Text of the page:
The refugees settled near a site known as the Wading Place, which was one of the easier points at which to cross Broad Creek. It is possible that there was already a village or camp there, although the records seem to imply that the location was a new one for the tribe.  Whether there was an existing Nanticoke settlement at the site or not, the land on both sides of the creek had been granted to Englishmen in the 1680s. The Nanticokes might not have been aware of this—or they might not have cared. Evidently the English did care, and told the Nanticokes that they might have to relocate yet again, for in October of 1711, the Maryland legislature was informed that “the Nanticoke Indians are much dissatisfied they may not be permitted to continue at Broad Creek where they are set down…” Perhaps indicating that the dwindling tribe was still a force to be reckoned with, the provincial government decided it would be unwise to evict them, and instead empowered commissioners to purchase and reserve three thousand acres on Broad Creek for their use.

In a matter of weeks, surveyor William Whittington, Jr., laid out two tracts, one on each side of the creek. The northern tract consisted of the entire 2,500-acre tract known as Greenland, originally granted to William Green. The southern tract consisted of 500 acres on the east side of Little Creek, and included 133 acres of a tract known as Batchelor’s Delight, originally surveyed for Col. William Stevens, but subsequently transferred to James Wythe and Marmaduke Master.

A jury of twelve local freeholders determined that Greenland was worth 50,000 pounds of tobacco; the portion of Batchelor’s Delight, 2,666 pounds of tobacco; and the remainder of the southern tract, 7,334 pounds of tobacco. Additionally, they awarded Henry Freaks 3,000 pounds of tobacco “for his Damages in building Clearing and fencing on the said Land…” and William Denton, Jr., 500 pounds of tobacco “for his damages for work and repareing to build and setle on the Land…”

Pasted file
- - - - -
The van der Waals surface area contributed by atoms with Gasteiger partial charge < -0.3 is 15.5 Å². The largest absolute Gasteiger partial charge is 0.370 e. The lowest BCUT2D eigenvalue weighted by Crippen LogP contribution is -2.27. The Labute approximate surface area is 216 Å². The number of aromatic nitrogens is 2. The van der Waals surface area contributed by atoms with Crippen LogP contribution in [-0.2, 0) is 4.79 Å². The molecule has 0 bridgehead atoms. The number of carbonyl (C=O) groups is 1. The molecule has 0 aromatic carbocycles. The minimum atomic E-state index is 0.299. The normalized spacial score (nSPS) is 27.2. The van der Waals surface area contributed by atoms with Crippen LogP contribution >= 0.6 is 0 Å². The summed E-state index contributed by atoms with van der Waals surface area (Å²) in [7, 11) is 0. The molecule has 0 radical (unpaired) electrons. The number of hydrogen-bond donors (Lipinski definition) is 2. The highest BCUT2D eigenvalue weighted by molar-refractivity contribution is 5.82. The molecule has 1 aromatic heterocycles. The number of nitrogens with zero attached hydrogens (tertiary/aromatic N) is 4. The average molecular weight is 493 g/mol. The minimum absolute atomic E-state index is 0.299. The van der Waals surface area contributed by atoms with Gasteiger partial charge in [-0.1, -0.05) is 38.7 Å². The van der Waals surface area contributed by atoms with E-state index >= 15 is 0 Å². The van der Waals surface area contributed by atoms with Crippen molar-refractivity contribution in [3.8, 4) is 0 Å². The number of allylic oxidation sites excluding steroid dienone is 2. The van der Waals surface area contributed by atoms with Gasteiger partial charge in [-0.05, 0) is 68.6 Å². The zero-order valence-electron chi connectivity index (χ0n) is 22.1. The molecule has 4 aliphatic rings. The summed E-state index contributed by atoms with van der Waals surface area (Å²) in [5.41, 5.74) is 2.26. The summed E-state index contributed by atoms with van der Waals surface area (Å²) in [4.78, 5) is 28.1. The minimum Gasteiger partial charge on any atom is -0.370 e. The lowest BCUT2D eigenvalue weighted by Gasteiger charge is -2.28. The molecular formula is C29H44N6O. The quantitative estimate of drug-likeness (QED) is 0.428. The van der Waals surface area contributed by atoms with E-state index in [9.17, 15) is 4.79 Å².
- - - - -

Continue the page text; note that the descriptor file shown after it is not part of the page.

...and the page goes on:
Note: The exact location of each tract, particularly that of the northern tract, is not entirely clear. The placement of the northern tract on the map below is largely based on shaky assertions about its western boundary made in deeds dated 1816. Personally, I am bothered by the fact that records from 1711 state that the southwestern bounder of the northern tract was on the east side of a small creek which does not seem to appear on modern maps or satellite imagery. I am also bothered by the fact that, according to this placement, the eastern boundary of the northern tract follows today’s Route 13, rather than the much older Alternate 13. It is possible that the entire northern tract should be shifted to the west or to the east. However, its approximate location is known, and the placement of the southern tract is much more precise, although I’ve deliberately matched its western boundary with today’s Little Creek, rather than its slightly different location three centuries ago.